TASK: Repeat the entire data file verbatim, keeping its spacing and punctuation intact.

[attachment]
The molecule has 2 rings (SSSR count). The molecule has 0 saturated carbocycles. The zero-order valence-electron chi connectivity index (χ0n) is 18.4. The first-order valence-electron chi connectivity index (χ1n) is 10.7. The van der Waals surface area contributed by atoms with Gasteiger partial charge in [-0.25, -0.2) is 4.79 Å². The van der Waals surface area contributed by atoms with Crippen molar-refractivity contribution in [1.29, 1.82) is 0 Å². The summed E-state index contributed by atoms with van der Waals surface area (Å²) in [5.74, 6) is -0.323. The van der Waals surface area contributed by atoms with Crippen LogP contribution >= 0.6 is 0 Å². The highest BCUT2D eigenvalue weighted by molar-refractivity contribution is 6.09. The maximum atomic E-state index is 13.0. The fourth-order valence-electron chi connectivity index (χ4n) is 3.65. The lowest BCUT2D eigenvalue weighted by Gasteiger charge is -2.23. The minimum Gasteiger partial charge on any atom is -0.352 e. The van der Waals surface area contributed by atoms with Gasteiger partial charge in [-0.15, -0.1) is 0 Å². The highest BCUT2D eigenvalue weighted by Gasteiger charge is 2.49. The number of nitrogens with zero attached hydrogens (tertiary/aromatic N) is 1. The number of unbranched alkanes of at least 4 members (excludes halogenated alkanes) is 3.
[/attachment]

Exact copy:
The molecule has 2 rings (SSSR count). The molecule has 0 saturated carbocycles. The zero-order valence-electron chi connectivity index (χ0n) is 18.4. The first-order valence-electron chi connectivity index (χ1n) is 10.7. The van der Waals surface area contributed by atoms with Gasteiger partial charge in [-0.25, -0.2) is 4.79 Å². The van der Waals surface area contributed by atoms with Crippen molar-refractivity contribution in [1.29, 1.82) is 0 Å². The summed E-state index contributed by atoms with van der Waals surface area (Å²) in [5.74, 6) is -0.323. The van der Waals surface area contributed by atoms with Crippen LogP contribution >= 0.6 is 0 Å². The highest BCUT2D eigenvalue weighted by molar-refractivity contribution is 6.09. The maximum atomic E-state index is 13.0. The fourth-order valence-electron chi connectivity index (χ4n) is 3.65. The lowest BCUT2D eigenvalue weighted by Gasteiger charge is -2.23. The minimum Gasteiger partial charge on any atom is -0.352 e. The van der Waals surface area contributed by atoms with Gasteiger partial charge in [-0.15, -0.1) is 0 Å². The highest BCUT2D eigenvalue weighted by Gasteiger charge is 2.49. The number of nitrogens with zero attached hydrogens (tertiary/aromatic N) is 1. The number of unbranched alkanes of at least 4 members (excludes halogenated alkanes) is 3.